Houston Tops List of Fastest-Growing U.S. Cities

Texas is getting bigger, at least in terms of population growth in its metropolitan areas, with Houston gaining more residents over the past decade than any of the nation's other 365 cities, according to a new study.

Between 2000 and 2010, the Greater Houston metropolitan area grew by a whopping 1.2 million people, increasing by more than 123,000 individuals per year over the decade.

"Houston's growth represents more people than the population growth in the New York and Chicago metropolitan areas combined during the past decade," said Michael Emerson, co-director of the Kinder Institute for Urban Research at Rice University. [See full list of fastest-growing cities]

Overall, the rate of U.S. population growth has slowed in recent decades. For instance, between 2000 and 2010, the U.S. population grew by 9.7 percent, compared with a 13.2 percent increase between 1990 and 2000. As of today (July 13), U.S. population stands at 311,754,919 individuals, according to the U.S. Census Bureau.

The Dallas-Fort Worth area wasn't far behind Houston, gaining just 21,000 fewer people over the decade than Houston.

"As of 2011, the population increases in the Houston and Dallas-Fort Worth metropolitan areas have catapulted the two cities into the No. 5 (Houston) and No. 4 (Dallas-Fort Worth) largest metropolitan areas in the United States," Emerson added.

The only other metropolitan area to grow by more than 1 million people over the 2000-2010 period was Atlanta, the nation's ninth-largest city. [Happiest U.S. Cities]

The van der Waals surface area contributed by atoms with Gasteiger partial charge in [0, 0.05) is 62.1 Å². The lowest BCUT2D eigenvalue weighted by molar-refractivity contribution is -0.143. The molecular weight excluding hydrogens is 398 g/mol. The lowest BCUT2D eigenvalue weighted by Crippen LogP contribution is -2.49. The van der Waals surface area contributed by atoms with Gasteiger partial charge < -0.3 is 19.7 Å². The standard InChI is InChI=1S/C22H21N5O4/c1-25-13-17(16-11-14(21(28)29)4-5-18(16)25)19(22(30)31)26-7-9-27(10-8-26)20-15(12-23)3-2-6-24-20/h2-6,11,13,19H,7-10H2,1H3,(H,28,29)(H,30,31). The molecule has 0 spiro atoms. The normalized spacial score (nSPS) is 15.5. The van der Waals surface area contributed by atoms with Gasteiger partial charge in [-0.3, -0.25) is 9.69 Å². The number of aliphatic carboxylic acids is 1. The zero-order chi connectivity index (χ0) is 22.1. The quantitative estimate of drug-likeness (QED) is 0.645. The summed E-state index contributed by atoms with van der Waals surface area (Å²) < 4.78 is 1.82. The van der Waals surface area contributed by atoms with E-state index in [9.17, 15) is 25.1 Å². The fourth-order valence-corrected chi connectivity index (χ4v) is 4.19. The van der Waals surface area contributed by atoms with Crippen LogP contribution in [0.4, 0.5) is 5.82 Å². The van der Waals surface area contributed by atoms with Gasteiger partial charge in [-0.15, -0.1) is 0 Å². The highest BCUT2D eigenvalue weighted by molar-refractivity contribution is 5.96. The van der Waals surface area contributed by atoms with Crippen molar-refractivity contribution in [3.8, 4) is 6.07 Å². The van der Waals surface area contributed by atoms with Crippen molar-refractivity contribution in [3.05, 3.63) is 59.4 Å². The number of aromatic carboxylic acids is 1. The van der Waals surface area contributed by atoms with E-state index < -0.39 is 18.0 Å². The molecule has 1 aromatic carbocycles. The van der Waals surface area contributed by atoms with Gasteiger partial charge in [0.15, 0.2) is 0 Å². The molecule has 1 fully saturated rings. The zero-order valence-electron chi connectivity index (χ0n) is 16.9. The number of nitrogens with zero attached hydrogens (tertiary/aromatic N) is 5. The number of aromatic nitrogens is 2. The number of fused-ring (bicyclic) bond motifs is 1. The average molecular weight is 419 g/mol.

Many factors may be responsible for Houston's growth, Emerson said, including its closeness to Latin America, its emergence as a major destination for immigrants from around the world, the area’s pro-business policies, the low cost of living, significant job growth and its location in the fastest-growing state in the nation.

The South in general seems to have opened the floodgates lately, continuing a trend over the past several decades of concentrated population growth in the U.S. South and Southwest, the researchers said.

Of the 15 metropolitan areas that added the most people over the past decade, only New York (No. 7) and Seattle (No. 15) are not in the South or the Southwest.

"A significant portion of the population growth in these Southern and Southwestern metropolitan areas is not due to the relocation of Americans from colder climates, but to the influx of immigrants moving directly into these Southern and Southwestern metropolitan areas," Emerson said. "This is the secret of Houston’s phenomenal growth over the past decade. It comes not primarily from relocating or retiring Americans, but from first-generation immigrants and from their children born in Houston."

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